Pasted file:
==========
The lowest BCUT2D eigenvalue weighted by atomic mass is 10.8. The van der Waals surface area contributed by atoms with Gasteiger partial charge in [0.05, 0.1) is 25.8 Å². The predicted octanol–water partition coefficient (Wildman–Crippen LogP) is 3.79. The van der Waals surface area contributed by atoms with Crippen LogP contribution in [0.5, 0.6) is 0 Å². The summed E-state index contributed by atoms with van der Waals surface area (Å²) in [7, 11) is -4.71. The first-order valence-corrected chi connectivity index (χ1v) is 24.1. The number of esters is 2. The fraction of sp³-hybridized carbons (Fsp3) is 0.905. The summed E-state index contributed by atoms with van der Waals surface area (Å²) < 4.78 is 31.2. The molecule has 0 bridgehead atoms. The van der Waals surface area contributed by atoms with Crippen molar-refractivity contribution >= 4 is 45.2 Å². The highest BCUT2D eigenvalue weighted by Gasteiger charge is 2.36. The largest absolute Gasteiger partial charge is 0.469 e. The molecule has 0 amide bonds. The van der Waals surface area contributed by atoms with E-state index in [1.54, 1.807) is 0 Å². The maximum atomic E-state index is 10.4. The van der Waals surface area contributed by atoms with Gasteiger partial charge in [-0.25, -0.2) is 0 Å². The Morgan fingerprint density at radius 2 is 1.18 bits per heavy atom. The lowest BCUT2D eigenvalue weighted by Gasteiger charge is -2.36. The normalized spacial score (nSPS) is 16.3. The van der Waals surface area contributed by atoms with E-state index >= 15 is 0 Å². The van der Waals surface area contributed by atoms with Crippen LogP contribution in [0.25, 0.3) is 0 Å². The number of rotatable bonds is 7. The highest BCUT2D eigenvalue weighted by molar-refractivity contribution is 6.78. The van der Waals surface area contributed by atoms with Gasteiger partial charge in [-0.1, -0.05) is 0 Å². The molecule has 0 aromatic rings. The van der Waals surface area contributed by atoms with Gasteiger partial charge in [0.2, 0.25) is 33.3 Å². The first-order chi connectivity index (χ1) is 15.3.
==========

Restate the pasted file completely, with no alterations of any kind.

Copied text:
The lowest BCUT2D eigenvalue weighted by atomic mass is 10.8. The van der Waals surface area contributed by atoms with Gasteiger partial charge in [0.05, 0.1) is 25.8 Å². The predicted octanol–water partition coefficient (Wildman–Crippen LogP) is 3.79. The van der Waals surface area contributed by atoms with Crippen LogP contribution in [0.5, 0.6) is 0 Å². The summed E-state index contributed by atoms with van der Waals surface area (Å²) in [7, 11) is -4.71. The first-order valence-corrected chi connectivity index (χ1v) is 24.1. The number of esters is 2. The fraction of sp³-hybridized carbons (Fsp3) is 0.905. The summed E-state index contributed by atoms with van der Waals surface area (Å²) < 4.78 is 31.2. The molecule has 0 bridgehead atoms. The van der Waals surface area contributed by atoms with Crippen molar-refractivity contribution >= 4 is 45.2 Å². The highest BCUT2D eigenvalue weighted by Gasteiger charge is 2.36. The largest absolute Gasteiger partial charge is 0.469 e. The molecule has 0 amide bonds. The van der Waals surface area contributed by atoms with E-state index in [1.54, 1.807) is 0 Å². The maximum atomic E-state index is 10.4. The van der Waals surface area contributed by atoms with Gasteiger partial charge in [-0.25, -0.2) is 0 Å². The Morgan fingerprint density at radius 2 is 1.18 bits per heavy atom. The lowest BCUT2D eigenvalue weighted by Gasteiger charge is -2.36. The normalized spacial score (nSPS) is 16.3. The van der Waals surface area contributed by atoms with E-state index >= 15 is 0 Å². The van der Waals surface area contributed by atoms with Crippen LogP contribution in [0.25, 0.3) is 0 Å². The number of rotatable bonds is 7. The highest BCUT2D eigenvalue weighted by molar-refractivity contribution is 6.78. The van der Waals surface area contributed by atoms with Gasteiger partial charge in [-0.1, -0.05) is 0 Å². The molecule has 0 aromatic rings. The van der Waals surface area contributed by atoms with Gasteiger partial charge in [0.2, 0.25) is 33.3 Å². The first-order chi connectivity index (χ1) is 15.3.